I missed my mom’s birthday this week!
Not miss miss in the sense that I forgot about it (I am a too good of a daughter for that, of course), but I missed out on it because I couldn’t be there with my family to celebrate together.
I knew that we would still be traveling around this time of year and never expected to be there. Nonetheless, this is the first birthday in my immediate family that I’m missing during our travels (there are no birthdays in my immediate family for the first 6 months of the year) and I not only miss spending time with my family, but I also miss making a birthday cake for such occasions.
My mom always made special birthday cakes when we were little. Now, since I dipped my toes into cake decorating for the first time 2.5 years ago, I have tried to make a special birthday cake for the members of my family as often as possible, like this one here, or this and this one.
So, since I wasn’t able to make my mom a birthday cake this year, I feel like dedicating these flower decorated cupcakes to her.
I doubt I would ever have developed a passion for baking if it weren’t for my mom. For as long as I can remember, baking was the first thing us girls helped within the kitchen. Once I am back home again, I will have to show you some picture proof of these special times I had growing up with my mom.
Happy Birthday mom and thank you for introducing me to the magical world of flour, sugar and icing!
For this project I started out with some banana chocolate cupcakes that I can get in the bakery aisle of our supermarket. They had a fairly high dome that I trimmed off to make them a little more even (the cake scraps may or may not have immediately disappeared in my mouth).
Then, I piped a tight swirl of crusting (important!) icing onto the cupcake with a Wilton round tip #10.
I didn’t want too much icing so I held the tip right on the cupcake. If you like more frosting, lift the tip a little higher and let the icing flow freely into a swirl.
Now, wait a bit to give the icing time to crust a little. Place a paper towel or napkin on the icing and smooth it out with your fingers. The napkin will not stick to the icing if it has crusted enough. It doesn’t have to be too perfect since sugar pearls will be covering it anyway.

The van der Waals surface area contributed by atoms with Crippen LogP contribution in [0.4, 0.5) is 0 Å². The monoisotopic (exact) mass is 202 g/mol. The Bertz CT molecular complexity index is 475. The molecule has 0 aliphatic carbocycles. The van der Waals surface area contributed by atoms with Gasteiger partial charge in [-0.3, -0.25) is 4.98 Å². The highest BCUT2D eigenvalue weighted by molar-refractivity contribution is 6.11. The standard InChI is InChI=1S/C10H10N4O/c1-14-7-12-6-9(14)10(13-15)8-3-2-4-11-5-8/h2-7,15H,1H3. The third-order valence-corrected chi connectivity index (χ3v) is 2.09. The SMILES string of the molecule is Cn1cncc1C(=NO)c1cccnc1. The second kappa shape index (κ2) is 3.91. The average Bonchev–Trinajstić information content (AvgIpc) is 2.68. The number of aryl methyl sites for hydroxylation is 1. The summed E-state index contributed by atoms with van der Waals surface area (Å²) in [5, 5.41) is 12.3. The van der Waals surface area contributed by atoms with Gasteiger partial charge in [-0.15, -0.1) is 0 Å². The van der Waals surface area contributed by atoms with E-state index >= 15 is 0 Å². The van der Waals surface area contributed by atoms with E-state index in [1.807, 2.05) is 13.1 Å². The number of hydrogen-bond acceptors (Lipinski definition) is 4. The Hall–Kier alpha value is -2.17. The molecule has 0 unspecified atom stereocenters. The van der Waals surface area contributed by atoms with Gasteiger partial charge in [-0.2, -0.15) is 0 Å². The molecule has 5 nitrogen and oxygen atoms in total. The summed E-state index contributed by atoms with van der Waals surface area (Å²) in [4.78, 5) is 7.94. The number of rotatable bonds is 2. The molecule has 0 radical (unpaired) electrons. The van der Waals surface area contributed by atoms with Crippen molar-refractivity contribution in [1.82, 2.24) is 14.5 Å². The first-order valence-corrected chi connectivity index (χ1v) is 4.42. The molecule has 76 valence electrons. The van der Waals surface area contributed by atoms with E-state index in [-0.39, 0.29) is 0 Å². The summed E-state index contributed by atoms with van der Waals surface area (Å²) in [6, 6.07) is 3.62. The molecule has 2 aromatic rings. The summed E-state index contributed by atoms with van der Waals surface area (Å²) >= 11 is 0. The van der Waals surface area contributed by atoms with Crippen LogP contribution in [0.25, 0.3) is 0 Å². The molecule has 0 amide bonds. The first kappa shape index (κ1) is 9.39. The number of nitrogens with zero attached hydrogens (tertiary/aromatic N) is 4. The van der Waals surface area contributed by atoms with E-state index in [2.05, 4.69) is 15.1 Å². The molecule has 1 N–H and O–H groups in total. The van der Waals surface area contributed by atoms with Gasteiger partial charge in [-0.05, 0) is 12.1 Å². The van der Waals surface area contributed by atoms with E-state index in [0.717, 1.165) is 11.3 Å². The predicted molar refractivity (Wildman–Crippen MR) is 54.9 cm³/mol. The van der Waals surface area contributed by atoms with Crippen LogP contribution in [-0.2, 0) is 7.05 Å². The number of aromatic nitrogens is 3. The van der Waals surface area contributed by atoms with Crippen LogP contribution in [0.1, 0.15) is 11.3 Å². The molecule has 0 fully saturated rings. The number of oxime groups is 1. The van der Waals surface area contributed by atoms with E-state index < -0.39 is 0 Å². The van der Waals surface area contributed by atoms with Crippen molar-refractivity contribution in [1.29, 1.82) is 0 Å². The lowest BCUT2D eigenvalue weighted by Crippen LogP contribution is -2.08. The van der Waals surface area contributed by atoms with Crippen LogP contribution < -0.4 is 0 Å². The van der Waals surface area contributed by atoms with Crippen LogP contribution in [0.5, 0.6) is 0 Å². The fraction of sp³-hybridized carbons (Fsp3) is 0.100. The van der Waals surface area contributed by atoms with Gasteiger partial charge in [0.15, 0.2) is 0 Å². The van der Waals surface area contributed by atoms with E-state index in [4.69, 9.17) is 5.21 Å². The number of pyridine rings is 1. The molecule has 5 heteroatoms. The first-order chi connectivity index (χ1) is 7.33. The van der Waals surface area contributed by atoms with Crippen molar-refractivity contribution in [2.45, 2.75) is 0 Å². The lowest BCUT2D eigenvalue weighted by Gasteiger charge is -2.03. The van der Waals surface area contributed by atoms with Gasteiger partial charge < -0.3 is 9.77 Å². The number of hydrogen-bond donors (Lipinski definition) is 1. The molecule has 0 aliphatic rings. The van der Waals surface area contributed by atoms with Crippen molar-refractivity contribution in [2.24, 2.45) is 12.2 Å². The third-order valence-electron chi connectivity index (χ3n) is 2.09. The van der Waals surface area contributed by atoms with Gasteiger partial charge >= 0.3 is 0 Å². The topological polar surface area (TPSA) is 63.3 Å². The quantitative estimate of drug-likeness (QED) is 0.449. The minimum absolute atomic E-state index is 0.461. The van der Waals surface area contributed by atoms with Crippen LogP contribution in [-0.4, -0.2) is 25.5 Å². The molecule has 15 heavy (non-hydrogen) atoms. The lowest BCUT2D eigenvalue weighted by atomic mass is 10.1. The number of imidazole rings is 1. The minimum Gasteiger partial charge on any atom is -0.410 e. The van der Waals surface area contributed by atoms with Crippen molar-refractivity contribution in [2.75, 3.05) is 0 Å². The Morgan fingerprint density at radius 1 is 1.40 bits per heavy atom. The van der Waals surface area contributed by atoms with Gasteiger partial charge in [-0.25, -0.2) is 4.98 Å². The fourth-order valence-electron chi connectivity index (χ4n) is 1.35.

(by the way…I totally intended the clock-wise arrangement of the pictures…or not)
I dumped a whole bunch of white sugar pearls into a bowl and then just slightly dipped and swirled the iced cupcake in them. Not much pressure is required, otherwise, the pearls would disappear in the icing.
If there are still a few empty spots, just sprinkle some more pearls on to cover those.
The flowers are inspired by the super-talented Corrie. As far as I know, she only has a Facebook page called CorrieCakes. Corrie’s designs are so creative, and her work is always extremely neat and clean. Corrie, you are an inspiration!
Corrie calls these “Shawna Flower” and you can find a tutorial on her FB page here. I pretty much followed her tutorial, only I used red flower stamens in the centers that I found in a Thai craft store. Wilton has similar ones in white.
I made one big red flower that almost covered the entire cupcake and two smaller ones that just make a nice accent and still let the pearl base show through. I also brushed just a little bit of pearl luster dust on and highlighted the red petals with a little red petal dust.
If you ever make these Shawna flowers, please share them with Corrie (and me of course) and she will also post them to her FB page. Maybe you will find mine there as well!
To create red fondant color, you can start with a white fondant base and add red food coloring gradually. Knead the fondant thoroughly until the color is evenly distributed.
Red fondant typically consists of ingredients like confectioners’ sugar, water, gelatin, glycerin, and shortening, along with red food coloring to achieve the desired hue.
Fondant can be dyed naturally using various ingredients like beetroot powder, strawberry powder, or other natural food colorings. These can be added gradually to the fondant and kneaded in until the desired color is achieved.
Yes, you can use regular food coloring to dye fondant. Gel-based food coloring is often preferred over liquid food coloring, as it helps maintain the fondant’s consistency. Add a small amount of food coloring at a time and knead the fondant well to evenly distribute the color.